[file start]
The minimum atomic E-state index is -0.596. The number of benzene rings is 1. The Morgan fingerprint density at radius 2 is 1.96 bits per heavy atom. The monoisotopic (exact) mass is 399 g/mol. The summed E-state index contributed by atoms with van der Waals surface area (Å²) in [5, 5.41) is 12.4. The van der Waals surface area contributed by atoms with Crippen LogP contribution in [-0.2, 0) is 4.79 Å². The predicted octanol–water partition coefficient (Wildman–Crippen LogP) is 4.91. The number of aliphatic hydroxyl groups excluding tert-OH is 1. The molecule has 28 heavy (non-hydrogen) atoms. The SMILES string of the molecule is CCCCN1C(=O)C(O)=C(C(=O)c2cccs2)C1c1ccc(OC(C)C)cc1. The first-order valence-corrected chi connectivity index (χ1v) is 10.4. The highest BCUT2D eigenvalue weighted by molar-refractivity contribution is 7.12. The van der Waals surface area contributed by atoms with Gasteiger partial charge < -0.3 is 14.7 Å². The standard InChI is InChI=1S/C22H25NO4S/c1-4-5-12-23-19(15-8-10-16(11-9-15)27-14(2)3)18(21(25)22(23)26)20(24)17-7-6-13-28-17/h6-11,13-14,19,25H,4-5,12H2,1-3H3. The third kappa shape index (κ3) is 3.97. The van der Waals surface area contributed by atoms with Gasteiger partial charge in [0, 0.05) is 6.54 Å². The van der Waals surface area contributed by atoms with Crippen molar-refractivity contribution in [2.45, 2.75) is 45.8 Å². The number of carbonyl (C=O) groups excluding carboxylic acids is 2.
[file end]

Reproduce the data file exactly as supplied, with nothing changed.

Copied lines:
The minimum atomic E-state index is -0.596. The number of benzene rings is 1. The Morgan fingerprint density at radius 2 is 1.96 bits per heavy atom. The monoisotopic (exact) mass is 399 g/mol. The summed E-state index contributed by atoms with van der Waals surface area (Å²) in [5, 5.41) is 12.4. The van der Waals surface area contributed by atoms with Crippen LogP contribution in [-0.2, 0) is 4.79 Å². The predicted octanol–water partition coefficient (Wildman–Crippen LogP) is 4.91. The number of aliphatic hydroxyl groups excluding tert-OH is 1. The molecule has 28 heavy (non-hydrogen) atoms. The SMILES string of the molecule is CCCCN1C(=O)C(O)=C(C(=O)c2cccs2)C1c1ccc(OC(C)C)cc1. The first-order valence-corrected chi connectivity index (χ1v) is 10.4. The highest BCUT2D eigenvalue weighted by molar-refractivity contribution is 7.12. The van der Waals surface area contributed by atoms with Gasteiger partial charge < -0.3 is 14.7 Å². The standard InChI is InChI=1S/C22H25NO4S/c1-4-5-12-23-19(15-8-10-16(11-9-15)27-14(2)3)18(21(25)22(23)26)20(24)17-7-6-13-28-17/h6-11,13-14,19,25H,4-5,12H2,1-3H3. The third kappa shape index (κ3) is 3.97. The van der Waals surface area contributed by atoms with Gasteiger partial charge in [0, 0.05) is 6.54 Å². The van der Waals surface area contributed by atoms with Crippen molar-refractivity contribution in [2.45, 2.75) is 45.8 Å². The number of carbonyl (C=O) groups excluding carboxylic acids is 2.